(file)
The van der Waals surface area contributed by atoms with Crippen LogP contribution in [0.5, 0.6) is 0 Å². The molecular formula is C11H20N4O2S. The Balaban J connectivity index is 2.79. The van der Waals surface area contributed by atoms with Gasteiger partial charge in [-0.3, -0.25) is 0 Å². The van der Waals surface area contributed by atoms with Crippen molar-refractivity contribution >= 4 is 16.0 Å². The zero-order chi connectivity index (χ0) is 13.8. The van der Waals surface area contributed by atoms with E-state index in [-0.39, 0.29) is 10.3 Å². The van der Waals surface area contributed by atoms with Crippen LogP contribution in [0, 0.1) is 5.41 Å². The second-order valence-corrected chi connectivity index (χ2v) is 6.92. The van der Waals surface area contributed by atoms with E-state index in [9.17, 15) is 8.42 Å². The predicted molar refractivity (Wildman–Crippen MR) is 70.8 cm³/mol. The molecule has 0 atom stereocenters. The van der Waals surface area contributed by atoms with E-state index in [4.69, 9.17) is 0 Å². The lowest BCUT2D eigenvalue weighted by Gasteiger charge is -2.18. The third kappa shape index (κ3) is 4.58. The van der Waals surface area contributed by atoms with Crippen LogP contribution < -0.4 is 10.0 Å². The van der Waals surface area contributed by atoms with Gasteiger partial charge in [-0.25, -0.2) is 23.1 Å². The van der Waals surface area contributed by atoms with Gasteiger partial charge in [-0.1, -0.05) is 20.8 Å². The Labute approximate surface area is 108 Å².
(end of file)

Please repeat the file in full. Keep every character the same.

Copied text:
The van der Waals surface area contributed by atoms with Crippen LogP contribution in [0.5, 0.6) is 0 Å². The molecular formula is C11H20N4O2S. The Balaban J connectivity index is 2.79. The van der Waals surface area contributed by atoms with Gasteiger partial charge in [-0.3, -0.25) is 0 Å². The van der Waals surface area contributed by atoms with Crippen molar-refractivity contribution >= 4 is 16.0 Å². The zero-order chi connectivity index (χ0) is 13.8. The van der Waals surface area contributed by atoms with E-state index in [-0.39, 0.29) is 10.3 Å². The van der Waals surface area contributed by atoms with Crippen LogP contribution in [0, 0.1) is 5.41 Å². The second-order valence-corrected chi connectivity index (χ2v) is 6.92. The van der Waals surface area contributed by atoms with E-state index in [9.17, 15) is 8.42 Å². The predicted molar refractivity (Wildman–Crippen MR) is 70.8 cm³/mol. The molecule has 0 atom stereocenters. The van der Waals surface area contributed by atoms with E-state index in [4.69, 9.17) is 0 Å². The lowest BCUT2D eigenvalue weighted by Gasteiger charge is -2.18. The third kappa shape index (κ3) is 4.58. The van der Waals surface area contributed by atoms with Crippen LogP contribution < -0.4 is 10.0 Å². The van der Waals surface area contributed by atoms with Gasteiger partial charge in [-0.25, -0.2) is 23.1 Å². The van der Waals surface area contributed by atoms with Gasteiger partial charge in [-0.1, -0.05) is 20.8 Å². The Labute approximate surface area is 108 Å².